Coraline’s parents are there for most of the movie, but they may as well not be, as they pay no attention to her and dismiss all of her concerns. Same with her friends and neighbors. They are all there, and they all hear her, but no one is actually listening, which actually creates an even more devastating and horrifying sense of isolation. Knowing that even if you could tell the people around you of the danger you’re in, but not be believed raises those stakes even more, because it leaves your character not knowing who to trust.
There are many settings that are underutilized in horror. My personal favorite niche horror setting is deep space. In terms of total isolation, it isn’t going to get much better than this. My absolute deepest fear is getting stuck in space, because of how harsh and unforgiving space is. If you don’t have a proper source of oxygen, you die. If you get launched into the cold abyss of space, you die. If you happen to come across a black hole, you get spaghettificated, and you die.
(Fun fact, spaghettification is the process in which you get sucked into a black hole and your entire essence is stretched out until you look like a spaghetti noodle.
Not to mention how isolated space is. Nobody can come to get you, unless they manage to pull a rocket out of nowhere and send it up fast enough, which seems unlikely. If your team goes down, you have absolutely no one, and if something evil was lurking around every corner, where could you go?
The ocean is another great setting, like space, it has the advantage of being vast and difficult to navigate, and if you get lost out there, it’d be nearly impossible to find you in time. Again, the ocean is very unforgiving and volatile. Since it’s so deep, there’s no way to see what’s lurking at the bottom.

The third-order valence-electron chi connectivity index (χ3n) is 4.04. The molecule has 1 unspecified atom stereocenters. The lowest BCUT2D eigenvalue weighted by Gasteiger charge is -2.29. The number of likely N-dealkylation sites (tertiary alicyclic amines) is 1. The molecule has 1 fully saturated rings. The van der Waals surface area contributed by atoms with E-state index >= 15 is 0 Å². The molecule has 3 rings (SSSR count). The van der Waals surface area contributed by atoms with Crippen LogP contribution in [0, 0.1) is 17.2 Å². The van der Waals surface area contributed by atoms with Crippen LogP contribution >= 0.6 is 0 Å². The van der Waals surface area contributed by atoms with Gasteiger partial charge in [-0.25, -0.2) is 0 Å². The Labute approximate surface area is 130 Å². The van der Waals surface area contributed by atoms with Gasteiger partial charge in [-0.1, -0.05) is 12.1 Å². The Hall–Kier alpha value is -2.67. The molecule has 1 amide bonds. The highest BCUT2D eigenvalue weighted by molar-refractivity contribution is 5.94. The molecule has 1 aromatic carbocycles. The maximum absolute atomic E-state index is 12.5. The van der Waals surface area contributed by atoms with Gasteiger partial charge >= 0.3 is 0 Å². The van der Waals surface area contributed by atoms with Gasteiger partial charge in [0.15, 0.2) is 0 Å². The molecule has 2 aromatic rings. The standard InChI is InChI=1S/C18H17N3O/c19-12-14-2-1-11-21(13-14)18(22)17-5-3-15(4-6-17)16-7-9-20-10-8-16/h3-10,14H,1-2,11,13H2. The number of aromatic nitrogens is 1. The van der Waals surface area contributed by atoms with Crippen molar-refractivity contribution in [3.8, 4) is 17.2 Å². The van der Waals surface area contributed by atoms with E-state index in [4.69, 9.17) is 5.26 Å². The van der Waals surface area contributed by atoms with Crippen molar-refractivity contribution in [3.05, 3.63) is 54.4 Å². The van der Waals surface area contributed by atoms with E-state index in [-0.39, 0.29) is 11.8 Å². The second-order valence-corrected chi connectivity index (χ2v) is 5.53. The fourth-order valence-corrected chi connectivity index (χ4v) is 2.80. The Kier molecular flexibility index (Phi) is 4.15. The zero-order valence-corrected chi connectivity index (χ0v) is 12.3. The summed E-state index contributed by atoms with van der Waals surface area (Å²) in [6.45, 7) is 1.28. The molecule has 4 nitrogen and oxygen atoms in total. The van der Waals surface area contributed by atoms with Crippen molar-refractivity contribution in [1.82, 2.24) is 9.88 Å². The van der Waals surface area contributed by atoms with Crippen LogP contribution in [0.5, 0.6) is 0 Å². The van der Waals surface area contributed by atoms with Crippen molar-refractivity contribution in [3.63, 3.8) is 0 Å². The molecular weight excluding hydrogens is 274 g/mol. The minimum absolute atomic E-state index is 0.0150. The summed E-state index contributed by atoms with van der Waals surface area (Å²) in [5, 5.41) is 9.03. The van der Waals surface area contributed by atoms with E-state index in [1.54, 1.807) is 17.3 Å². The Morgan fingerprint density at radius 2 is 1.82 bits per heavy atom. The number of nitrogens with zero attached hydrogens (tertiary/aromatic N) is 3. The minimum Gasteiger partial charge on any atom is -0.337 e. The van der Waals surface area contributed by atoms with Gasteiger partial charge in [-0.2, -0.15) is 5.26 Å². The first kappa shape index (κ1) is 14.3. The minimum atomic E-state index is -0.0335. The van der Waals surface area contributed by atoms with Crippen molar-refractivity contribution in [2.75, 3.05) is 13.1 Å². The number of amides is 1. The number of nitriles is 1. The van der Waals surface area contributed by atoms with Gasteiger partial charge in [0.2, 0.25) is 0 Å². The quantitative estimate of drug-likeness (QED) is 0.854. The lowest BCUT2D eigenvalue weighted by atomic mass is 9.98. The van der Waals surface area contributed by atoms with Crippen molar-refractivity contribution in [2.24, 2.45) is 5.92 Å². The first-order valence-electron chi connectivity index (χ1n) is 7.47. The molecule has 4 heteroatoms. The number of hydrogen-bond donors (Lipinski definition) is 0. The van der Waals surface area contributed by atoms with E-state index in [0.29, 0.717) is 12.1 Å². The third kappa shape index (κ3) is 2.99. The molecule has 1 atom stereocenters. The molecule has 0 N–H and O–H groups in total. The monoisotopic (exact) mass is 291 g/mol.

Putting your character in a setting like these not only ensures that they’re alone with no means of escape, but it throws in additional obstacles that make things even harder for your character (in horror, nothing should be easy — otherwise it wouldn’t be scary).
It doesn’t fully matter where you put your characters, as long as they’re far enough from safety that they have no other option to stay where the antagonist is. One thing that is sure to take your audience out of the story is having an obvious exit that your character either doesn’t see, or doesn’t use to their advantage. When this happens, the audience stops feeling bad for your character, and starts resenting their stupidity. Think of how many horror movies you’ve seen that could be solved if the protagonist just called for help. This makes your story far less effective. No matter how scary your monster is, if the person can just leave, it is no longer horror.
Isolation is one of the most effective elements of horror. By using the setting to your advantage, you’ve managed to immediately increase the horror that your characters (and hopefully your readers) feel. Keeping your characters stuck in whatever unfortunate situation they’re in makes your work into a story that is memorable and terrifying.
is a young writer from Ottawa, Canada. When he isn’t in school, he enjoys reading, writing, crochet, and playing with his two cats. Their favourite genres are horror and fantasy, and they enjoy all things strange. You can find him on Instagram at @nate_fahmi.